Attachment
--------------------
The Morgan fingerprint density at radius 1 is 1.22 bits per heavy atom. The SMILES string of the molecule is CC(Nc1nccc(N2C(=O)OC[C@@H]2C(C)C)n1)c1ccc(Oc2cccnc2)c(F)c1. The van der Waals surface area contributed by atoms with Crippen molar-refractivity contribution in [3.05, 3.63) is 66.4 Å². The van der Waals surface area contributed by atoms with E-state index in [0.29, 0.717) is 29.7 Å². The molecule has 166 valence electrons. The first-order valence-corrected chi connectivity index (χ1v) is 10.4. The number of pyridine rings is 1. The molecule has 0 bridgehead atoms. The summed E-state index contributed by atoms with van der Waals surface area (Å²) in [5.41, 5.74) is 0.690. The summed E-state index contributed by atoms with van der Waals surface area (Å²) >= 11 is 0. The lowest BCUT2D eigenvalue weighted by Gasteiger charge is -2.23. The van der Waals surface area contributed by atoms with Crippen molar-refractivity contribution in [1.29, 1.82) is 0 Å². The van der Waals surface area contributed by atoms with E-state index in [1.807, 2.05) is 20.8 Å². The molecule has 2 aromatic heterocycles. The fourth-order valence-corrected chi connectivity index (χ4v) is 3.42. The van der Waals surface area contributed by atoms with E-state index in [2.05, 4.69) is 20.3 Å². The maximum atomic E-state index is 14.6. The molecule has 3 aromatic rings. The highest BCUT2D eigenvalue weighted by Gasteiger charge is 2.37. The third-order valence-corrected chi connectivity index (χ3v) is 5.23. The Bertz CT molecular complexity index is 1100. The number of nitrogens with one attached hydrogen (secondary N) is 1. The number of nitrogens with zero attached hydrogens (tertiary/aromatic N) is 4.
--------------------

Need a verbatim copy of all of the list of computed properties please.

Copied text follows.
The Morgan fingerprint density at radius 1 is 1.22 bits per heavy atom. The SMILES string of the molecule is CC(Nc1nccc(N2C(=O)OC[C@@H]2C(C)C)n1)c1ccc(Oc2cccnc2)c(F)c1. The van der Waals surface area contributed by atoms with Crippen molar-refractivity contribution in [3.05, 3.63) is 66.4 Å². The van der Waals surface area contributed by atoms with E-state index in [0.29, 0.717) is 29.7 Å². The molecule has 166 valence electrons. The first-order valence-corrected chi connectivity index (χ1v) is 10.4. The number of pyridine rings is 1. The molecule has 0 bridgehead atoms. The summed E-state index contributed by atoms with van der Waals surface area (Å²) in [5.41, 5.74) is 0.690. The summed E-state index contributed by atoms with van der Waals surface area (Å²) >= 11 is 0. The lowest BCUT2D eigenvalue weighted by Gasteiger charge is -2.23. The van der Waals surface area contributed by atoms with Crippen molar-refractivity contribution in [1.29, 1.82) is 0 Å². The van der Waals surface area contributed by atoms with E-state index in [1.807, 2.05) is 20.8 Å². The molecule has 2 aromatic heterocycles. The fourth-order valence-corrected chi connectivity index (χ4v) is 3.42. The van der Waals surface area contributed by atoms with E-state index in [2.05, 4.69) is 20.3 Å². The maximum atomic E-state index is 14.6. The molecule has 3 aromatic rings. The highest BCUT2D eigenvalue weighted by Gasteiger charge is 2.37. The third-order valence-corrected chi connectivity index (χ3v) is 5.23. The Bertz CT molecular complexity index is 1100. The number of nitrogens with one attached hydrogen (secondary N) is 1. The number of nitrogens with zero attached hydrogens (tertiary/aromatic N) is 4.